Sally & Hugh's trip to Armenia travel blog

Mt. Ararat on a clear day on the road to Garni

Pagan temple & gardens at Garni

Azat River, Garni Gorge near Sarah & Kids camping spot

Temple at Garni

Holding up the Temple

 

Lovely voices within the Temple

Beauty & harmony resonated

Geghard Monastery

 

Caves dug into rock where monks lived

One of the chapels carved into the rocks

Khatchkars carved into entry stone wall

Relief on northern wall of the Proshians' spulcher

Interior of St. Avazen Church

Entrance to the narthex

Altar carved into solid stone of mountain

Beautiful fall day

Khatchkars carved into rock wall

 

Jaguar holding replica of spear, that pierced the side of Christ, that...

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It is said that October is the best time to visit Armenia and since it is the only time we have been here we have to agree. The temperature has been in the high 70’s or low 80’s and the sun has been out the majority of the time. It was especially nice on our sojourn to Garni and Geghard. All pagan temples and shrines in Armenia were destroyed in 301 AD after the adoption of Christianity. Miraculously Garni was not. The site at which the temple is built is on a rocky triangular cape, on the bank of the Azat River. Two sides are protected by a deep beautiful gorge and the third, a huge stone wall. It has been occupied, because of its ease of fortification, since 2,166 BC. The present Garni Temple was built in 77 A.D. The ancient Geghard Monastery is on up the river in a deep canyon. It was founded in 400 A.D. The present buildings were constructed during the 13th century.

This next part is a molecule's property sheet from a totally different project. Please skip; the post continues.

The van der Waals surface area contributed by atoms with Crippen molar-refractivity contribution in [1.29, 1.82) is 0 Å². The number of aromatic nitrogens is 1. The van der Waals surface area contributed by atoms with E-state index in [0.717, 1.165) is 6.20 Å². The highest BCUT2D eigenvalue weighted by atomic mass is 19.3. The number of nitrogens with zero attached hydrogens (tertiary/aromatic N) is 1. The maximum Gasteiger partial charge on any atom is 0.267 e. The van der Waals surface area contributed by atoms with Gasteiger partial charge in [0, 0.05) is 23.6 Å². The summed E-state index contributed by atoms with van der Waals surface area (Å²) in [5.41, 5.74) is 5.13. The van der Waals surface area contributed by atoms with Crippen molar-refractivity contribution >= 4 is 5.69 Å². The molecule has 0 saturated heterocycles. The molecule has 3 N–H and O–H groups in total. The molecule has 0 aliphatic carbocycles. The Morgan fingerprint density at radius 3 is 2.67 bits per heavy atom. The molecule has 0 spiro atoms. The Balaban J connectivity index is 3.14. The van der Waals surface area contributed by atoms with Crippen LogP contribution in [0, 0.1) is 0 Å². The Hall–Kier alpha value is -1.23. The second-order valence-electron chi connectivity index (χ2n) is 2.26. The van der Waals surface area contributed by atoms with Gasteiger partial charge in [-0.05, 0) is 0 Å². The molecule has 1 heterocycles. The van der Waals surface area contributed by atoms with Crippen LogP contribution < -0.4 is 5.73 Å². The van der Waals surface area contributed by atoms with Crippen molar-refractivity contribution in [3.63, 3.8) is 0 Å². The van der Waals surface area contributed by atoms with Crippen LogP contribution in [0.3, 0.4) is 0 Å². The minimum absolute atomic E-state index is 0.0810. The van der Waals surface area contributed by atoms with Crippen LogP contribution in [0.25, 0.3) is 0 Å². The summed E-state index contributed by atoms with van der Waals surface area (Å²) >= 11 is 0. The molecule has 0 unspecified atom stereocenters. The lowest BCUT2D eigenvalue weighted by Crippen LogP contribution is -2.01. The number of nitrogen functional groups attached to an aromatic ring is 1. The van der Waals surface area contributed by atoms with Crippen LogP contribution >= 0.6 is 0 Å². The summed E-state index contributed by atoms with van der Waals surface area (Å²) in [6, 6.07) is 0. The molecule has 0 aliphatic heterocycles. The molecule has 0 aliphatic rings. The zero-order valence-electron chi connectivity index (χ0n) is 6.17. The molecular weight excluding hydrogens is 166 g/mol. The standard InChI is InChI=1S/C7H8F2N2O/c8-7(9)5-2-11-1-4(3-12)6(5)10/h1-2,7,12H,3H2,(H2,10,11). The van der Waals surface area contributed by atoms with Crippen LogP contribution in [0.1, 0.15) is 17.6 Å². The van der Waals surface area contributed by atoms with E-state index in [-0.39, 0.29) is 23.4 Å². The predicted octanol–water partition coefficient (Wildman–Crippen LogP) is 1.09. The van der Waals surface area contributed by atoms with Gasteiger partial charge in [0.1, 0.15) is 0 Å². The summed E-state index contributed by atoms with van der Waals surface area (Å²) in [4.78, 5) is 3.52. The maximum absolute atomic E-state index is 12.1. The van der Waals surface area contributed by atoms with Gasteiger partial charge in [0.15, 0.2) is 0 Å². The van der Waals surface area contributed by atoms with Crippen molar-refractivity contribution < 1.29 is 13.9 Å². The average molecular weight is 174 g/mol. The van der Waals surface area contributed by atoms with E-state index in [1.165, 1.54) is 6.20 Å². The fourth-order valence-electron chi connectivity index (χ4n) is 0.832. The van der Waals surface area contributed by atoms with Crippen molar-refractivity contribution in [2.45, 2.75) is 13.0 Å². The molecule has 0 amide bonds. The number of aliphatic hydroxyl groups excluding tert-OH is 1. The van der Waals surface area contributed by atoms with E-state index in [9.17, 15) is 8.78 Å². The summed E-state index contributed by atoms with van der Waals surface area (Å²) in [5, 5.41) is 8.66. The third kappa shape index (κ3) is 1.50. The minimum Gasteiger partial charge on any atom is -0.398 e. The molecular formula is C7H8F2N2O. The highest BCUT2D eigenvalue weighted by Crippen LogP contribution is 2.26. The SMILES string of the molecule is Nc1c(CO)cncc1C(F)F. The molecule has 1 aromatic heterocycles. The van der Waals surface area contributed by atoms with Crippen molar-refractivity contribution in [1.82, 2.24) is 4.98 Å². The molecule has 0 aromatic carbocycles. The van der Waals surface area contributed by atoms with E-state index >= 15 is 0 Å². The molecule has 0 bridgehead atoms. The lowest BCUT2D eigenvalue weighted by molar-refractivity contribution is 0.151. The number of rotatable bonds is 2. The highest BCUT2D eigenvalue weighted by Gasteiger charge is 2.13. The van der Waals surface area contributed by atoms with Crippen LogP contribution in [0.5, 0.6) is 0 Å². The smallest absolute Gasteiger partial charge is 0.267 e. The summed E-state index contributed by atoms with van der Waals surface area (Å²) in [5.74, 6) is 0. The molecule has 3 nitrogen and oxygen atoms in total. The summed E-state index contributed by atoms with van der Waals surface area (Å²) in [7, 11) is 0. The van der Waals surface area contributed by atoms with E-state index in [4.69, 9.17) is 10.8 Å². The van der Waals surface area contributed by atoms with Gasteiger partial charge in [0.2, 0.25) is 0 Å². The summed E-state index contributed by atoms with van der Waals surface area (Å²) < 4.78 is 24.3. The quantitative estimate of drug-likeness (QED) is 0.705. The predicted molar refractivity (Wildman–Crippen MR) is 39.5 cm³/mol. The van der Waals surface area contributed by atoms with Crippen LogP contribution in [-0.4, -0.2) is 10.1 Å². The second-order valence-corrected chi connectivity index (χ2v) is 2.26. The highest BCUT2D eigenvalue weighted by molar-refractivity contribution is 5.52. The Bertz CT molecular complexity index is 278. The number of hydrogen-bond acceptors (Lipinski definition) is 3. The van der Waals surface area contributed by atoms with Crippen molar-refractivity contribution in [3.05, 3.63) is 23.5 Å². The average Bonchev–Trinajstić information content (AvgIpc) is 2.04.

The Garni Temple was so unusual here in Armenia, it was like being in Italy. The deep gorge it is built above is beautiful with a peaceful river running between green grass pastures, small vineyards and orchards. Before we came, Sarah and the two oldest kids, Anna & Will, and some families they had met from the international community, had camped down by this river. When we got to this site it was a sunny day with fall colors starting to show. With help from some US agency or foundation the monuments have interpretative signs in 4 languages. Trying to read the history of a place that is 2000 or 3000 is old is a task, then to try to convey it is impossible, so for you to understand some of what we have seen and experienced you will have to come to Armenia. We walked the grounds, looked down the gorge and wished we had been here to go camping with the family, walk up to the old Roman Baths and took pictures but as we were on our way out when we reanalyzed we had not yet looked inside the temple. As we walked up the steps four good-looking women in native dress came up from behind and invited us in where for the next fifteen minutes they entertained us with Armenian Songs, first spiritual then love songs. Their striking vocals resounding off the temple walls made our day. Arman, our driver, then drove us on up the valley to Geghard. The first name given to this place was Ayivand (cave monastery). Two of the three Chapels were carved into the rocks as well as many of the cells for the monks. To see the ornate stonework in some of the carved chapels and to realize how devoted these monks were to their God was inspirational. We are enjoying our time here by spending time living with our young family and their challenges and love for each other and then to experience a part of the world that we knew so little about two months ago.

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